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  • How social science can help us understand moral tribalism in politics

    The Guardian - 03/27/2018

    In one study, for instance, researchers at Northeastern University recruited a group of volunteers and, on the basis of responses they had given to some questions, informed them they were either habitual “overestimators” or “underestimators.” (In reality, the feedback was fake).

    Next they introduced the volunteers to another person, who, unbeknownst to them, was cooperating with the experimenters. Half the volunteers learned this person had the same estimation style as them; half learned different. They then had a chance to observe this person cheat on a simple task.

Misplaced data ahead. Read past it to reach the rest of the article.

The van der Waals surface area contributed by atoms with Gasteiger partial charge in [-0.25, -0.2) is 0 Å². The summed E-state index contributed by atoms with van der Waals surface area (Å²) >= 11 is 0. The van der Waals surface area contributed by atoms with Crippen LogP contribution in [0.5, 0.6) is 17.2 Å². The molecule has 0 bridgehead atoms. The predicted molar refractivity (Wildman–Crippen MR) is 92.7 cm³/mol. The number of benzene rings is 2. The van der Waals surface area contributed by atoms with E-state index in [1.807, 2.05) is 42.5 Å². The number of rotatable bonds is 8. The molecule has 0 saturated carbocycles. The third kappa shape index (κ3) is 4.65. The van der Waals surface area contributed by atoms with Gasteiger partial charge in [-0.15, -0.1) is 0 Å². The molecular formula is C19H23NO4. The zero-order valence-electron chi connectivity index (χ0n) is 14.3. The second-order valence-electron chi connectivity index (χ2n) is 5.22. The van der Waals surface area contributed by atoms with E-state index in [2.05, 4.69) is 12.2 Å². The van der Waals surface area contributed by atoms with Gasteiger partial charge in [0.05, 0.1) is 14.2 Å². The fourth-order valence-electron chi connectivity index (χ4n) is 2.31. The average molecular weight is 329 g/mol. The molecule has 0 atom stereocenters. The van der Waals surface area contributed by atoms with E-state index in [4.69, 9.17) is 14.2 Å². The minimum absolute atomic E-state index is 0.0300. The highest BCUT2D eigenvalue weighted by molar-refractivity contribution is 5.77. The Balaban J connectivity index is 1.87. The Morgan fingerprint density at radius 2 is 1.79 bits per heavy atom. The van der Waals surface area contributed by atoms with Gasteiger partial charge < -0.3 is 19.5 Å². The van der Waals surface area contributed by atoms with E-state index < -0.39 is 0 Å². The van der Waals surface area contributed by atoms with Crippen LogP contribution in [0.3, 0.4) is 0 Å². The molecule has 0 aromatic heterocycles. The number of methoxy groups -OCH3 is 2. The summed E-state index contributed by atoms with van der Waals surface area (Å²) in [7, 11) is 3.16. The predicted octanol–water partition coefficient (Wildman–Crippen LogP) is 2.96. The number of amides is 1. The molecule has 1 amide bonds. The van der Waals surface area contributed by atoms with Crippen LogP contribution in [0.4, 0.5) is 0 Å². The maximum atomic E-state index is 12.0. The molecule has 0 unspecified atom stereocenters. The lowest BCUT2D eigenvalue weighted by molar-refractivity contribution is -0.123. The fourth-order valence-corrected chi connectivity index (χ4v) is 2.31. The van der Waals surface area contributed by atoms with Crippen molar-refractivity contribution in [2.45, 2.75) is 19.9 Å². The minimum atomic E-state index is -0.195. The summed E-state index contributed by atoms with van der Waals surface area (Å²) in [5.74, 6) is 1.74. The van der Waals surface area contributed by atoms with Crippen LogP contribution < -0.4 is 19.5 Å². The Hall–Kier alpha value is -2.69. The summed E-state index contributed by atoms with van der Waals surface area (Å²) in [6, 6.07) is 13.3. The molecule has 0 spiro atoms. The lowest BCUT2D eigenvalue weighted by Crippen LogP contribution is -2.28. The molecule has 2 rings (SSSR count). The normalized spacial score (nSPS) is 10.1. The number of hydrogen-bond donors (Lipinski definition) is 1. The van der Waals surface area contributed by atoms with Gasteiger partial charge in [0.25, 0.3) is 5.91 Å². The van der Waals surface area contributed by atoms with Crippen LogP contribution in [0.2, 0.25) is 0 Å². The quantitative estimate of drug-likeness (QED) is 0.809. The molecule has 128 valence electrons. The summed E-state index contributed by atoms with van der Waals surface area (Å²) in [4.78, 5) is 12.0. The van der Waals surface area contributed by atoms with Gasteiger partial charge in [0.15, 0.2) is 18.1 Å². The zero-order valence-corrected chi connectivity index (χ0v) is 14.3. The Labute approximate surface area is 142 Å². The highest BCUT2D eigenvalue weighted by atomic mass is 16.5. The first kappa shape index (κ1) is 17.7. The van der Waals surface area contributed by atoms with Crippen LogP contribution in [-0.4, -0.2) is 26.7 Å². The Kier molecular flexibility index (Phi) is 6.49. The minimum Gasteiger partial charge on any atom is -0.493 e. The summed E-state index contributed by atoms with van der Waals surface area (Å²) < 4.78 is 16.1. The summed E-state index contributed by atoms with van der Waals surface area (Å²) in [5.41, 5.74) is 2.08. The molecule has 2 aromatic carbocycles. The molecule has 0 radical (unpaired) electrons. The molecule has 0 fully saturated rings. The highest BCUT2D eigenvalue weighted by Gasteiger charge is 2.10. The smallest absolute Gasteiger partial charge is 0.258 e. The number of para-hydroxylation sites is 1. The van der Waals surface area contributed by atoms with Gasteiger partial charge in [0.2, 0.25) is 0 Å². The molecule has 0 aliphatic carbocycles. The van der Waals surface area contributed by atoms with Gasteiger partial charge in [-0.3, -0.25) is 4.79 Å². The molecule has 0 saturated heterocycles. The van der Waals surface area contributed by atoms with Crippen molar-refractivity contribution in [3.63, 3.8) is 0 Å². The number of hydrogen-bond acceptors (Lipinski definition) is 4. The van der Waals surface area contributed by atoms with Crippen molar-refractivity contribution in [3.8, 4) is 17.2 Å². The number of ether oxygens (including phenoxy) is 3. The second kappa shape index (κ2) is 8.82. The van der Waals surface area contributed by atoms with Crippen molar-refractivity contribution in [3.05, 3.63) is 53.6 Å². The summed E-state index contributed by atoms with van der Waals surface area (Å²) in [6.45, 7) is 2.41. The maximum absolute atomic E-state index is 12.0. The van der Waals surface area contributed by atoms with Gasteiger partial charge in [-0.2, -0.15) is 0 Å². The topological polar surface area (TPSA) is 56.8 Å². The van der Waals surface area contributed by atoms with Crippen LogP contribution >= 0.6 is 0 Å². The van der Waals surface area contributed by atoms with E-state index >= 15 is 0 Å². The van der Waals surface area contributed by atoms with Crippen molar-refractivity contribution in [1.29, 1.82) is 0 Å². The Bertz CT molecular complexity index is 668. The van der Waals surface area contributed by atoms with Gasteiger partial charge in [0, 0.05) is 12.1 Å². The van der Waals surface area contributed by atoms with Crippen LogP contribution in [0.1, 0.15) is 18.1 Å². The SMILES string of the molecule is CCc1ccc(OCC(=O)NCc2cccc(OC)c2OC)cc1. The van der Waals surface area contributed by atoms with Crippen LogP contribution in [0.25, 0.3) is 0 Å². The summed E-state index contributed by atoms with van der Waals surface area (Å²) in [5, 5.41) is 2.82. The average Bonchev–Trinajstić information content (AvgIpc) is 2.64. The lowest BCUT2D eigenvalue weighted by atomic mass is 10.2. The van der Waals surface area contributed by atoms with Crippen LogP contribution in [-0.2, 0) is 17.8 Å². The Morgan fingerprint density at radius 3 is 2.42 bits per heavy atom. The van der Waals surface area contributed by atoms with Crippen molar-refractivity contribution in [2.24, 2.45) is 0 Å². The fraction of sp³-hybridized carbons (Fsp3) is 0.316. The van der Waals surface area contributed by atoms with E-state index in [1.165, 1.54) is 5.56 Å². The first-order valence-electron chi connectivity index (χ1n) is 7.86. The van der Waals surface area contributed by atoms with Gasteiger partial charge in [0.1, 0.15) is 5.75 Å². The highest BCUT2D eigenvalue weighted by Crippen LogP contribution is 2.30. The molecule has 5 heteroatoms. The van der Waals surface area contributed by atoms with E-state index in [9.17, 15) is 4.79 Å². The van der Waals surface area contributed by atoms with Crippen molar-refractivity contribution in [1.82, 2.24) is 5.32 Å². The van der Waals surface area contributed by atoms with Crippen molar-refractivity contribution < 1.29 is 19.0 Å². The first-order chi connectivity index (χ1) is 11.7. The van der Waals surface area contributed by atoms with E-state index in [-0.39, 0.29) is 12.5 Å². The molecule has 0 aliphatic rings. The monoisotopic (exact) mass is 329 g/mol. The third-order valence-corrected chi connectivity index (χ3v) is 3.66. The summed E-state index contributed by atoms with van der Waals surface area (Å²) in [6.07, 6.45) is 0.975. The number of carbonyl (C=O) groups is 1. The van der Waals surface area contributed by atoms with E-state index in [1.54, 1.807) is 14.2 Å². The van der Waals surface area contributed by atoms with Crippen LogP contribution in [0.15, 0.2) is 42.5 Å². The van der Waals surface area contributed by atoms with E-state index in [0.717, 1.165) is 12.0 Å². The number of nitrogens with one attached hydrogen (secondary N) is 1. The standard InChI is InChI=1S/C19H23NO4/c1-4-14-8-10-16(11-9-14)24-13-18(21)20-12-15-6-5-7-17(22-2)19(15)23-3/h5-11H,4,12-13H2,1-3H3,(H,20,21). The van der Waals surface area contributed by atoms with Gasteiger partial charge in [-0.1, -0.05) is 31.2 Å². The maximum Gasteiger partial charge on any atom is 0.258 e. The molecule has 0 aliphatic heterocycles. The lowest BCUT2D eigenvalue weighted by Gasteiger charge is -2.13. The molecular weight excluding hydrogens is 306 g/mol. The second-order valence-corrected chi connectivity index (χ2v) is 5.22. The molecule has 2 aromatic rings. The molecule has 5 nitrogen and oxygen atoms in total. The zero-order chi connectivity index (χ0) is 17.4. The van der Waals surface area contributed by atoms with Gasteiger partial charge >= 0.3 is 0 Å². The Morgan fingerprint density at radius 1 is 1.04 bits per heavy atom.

Finally, volunteers were asked to rate how fairly this person had acted. Results showed that people who had the same estimation style as the research confederate were significantly more likely to forgive this person’s actions. By contrast, those with a different estimation style rated the person’s behavior far more harshly.

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